Nature will not save us. We have well and truly entered the Anthropocene, the epoch of human-induced environmental change and mass extinctions; there is no turning back. We are too powerful for us to imagine we can simply withdraw our influence and have nature restored to “balance”. We need to act to control what is around us as well as ourselves. Technology is going to play an increasing role, but so will restraint – real restraint, not just posturing and token gestures. We cannot afford to have the quest for climate change awareness turned into a battle of ontologies; we need to convince people that in this case science is not trying to overthrow any belief systems. It is simply the messenger seeking to convey what is happening to the climate.
I lost my house on Black Saturday in 2009, and almost my life. In the Australian sclerophyll, fire is immanent. But it is rarely clearly “natural”. All the fires of Black Saturday were the result of human agency: machine misuse, powerline malfunction and arson. Though the cause of the fire that destroyed my house is officially listed as “unknown”, it was almost certainly deliberately lit. But many people have told me they are sure at least some fires that day were started by lightning, despite the clear skies. They don’t want to believe people started the fires; that would be to acknowledge that humans can and do cause “natural” catastrophes. It is not that we don’t know this; it is that we don’t want to know it. It is a similar situation with climate change. Deep down, we don’t want to know the whole truth, because that would show up our own weakness and inaction. We have to believe it is other humans who cause and abet climate change, people like Tony Abbott, to maintain our sense of rectitude.
Science does not deal in certainties. Climate change deniers cling to this. If 95 per cent of climate scientists accept anthropogenic change is happening, the deniers will subscribe to the remaining minority of sceptics. It doesn’t help that at the other extreme (for there are always two poles to a debate), climate change alarmists promote their views equally loudly. When rash predictions prove false, they undermine the credibility of the larger argument. In 2007, James Lovelock, the man behind the Gaia hypothesis that held the Earth up to be a self-regulating organism, predicted that within a century people would retreat to the Arctic to live. Last year, he conceded he and others like Al Gore had been “alarmist”. As Lovelock pointed out, we know that climate change has the potential to be cataclysmic but the science is too complex to predict the details.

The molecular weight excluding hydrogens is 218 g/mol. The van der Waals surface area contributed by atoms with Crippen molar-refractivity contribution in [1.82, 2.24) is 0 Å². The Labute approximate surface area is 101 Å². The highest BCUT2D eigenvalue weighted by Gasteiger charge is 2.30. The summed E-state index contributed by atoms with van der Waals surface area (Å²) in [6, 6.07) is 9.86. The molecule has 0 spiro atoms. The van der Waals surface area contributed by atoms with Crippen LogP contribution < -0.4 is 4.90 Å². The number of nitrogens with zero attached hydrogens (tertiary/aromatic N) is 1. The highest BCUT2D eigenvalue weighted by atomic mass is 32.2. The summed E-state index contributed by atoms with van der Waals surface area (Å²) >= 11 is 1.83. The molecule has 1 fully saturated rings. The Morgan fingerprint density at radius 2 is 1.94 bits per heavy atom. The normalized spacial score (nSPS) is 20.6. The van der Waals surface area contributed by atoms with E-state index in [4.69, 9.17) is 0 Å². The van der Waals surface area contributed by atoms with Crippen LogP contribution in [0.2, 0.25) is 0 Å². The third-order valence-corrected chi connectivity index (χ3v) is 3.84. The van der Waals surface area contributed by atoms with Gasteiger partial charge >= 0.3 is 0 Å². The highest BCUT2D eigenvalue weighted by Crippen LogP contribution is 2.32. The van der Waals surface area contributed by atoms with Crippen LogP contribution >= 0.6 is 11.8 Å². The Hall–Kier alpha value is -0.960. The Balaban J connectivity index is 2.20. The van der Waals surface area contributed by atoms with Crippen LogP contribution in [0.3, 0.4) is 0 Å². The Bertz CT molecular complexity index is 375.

After Black Saturday, as I surveyed the ashen soil of my property, I knew what I had experienced was connected to climate change. In the decade-long drought leading up to that day, I had seen not just a drop in rainfall but also the end of any discernible pattern in the weather. This lack of rhythm has continued. Some summers have been wetter than winter or spring.
Weather data show that conditions predisposed to fire are becoming more prevalent. We also feel it. Still I hear people comment that Black Saturday was a “bad day” unlikely to come again. Many authorities at the moment are urging people not be complacent about fire. But the complacencies about climate change and about fire are related. We cannot live fulfilling lives in a state of high anxiety about what might happen. We certainly can’t accept this about our homes. We must have some sense of security, even if this is delusional. We might accept in one part of our mind that fire could hit anywhere and that climate change threatens our future, but we can’t live with that as a constant reality. So we forget fire, and we see others as responsible. We all have a little bit of denial in us.
Robert Kenny is a writer and scholar. His latest book is Gardens of Fire.
We don’t cause climate change. Other people do. Many of us, perhaps most who believe in anthropogenic climate change, hold this sentiment to be true. Someone with a “Think Globally, Act Locally” sticker on her gas-guzzling wreck once explained to me that it didn’t matter what she drove since it was possible to create clean fuel from water but oil companies were suppressing the technology. They were to blame. This is an extreme case of what many of us do: our diligent recycling or bicycle-riding lets us absolve ourselves of blame even though we consume far more than we need, live in oversized houses and do not believe population growth in Australia contributes to global population growth, or indeed that population growth is in any way related to climate change or species extinction. Similarly, some of us believe Australia’s emissions are so inconsequential compared to those...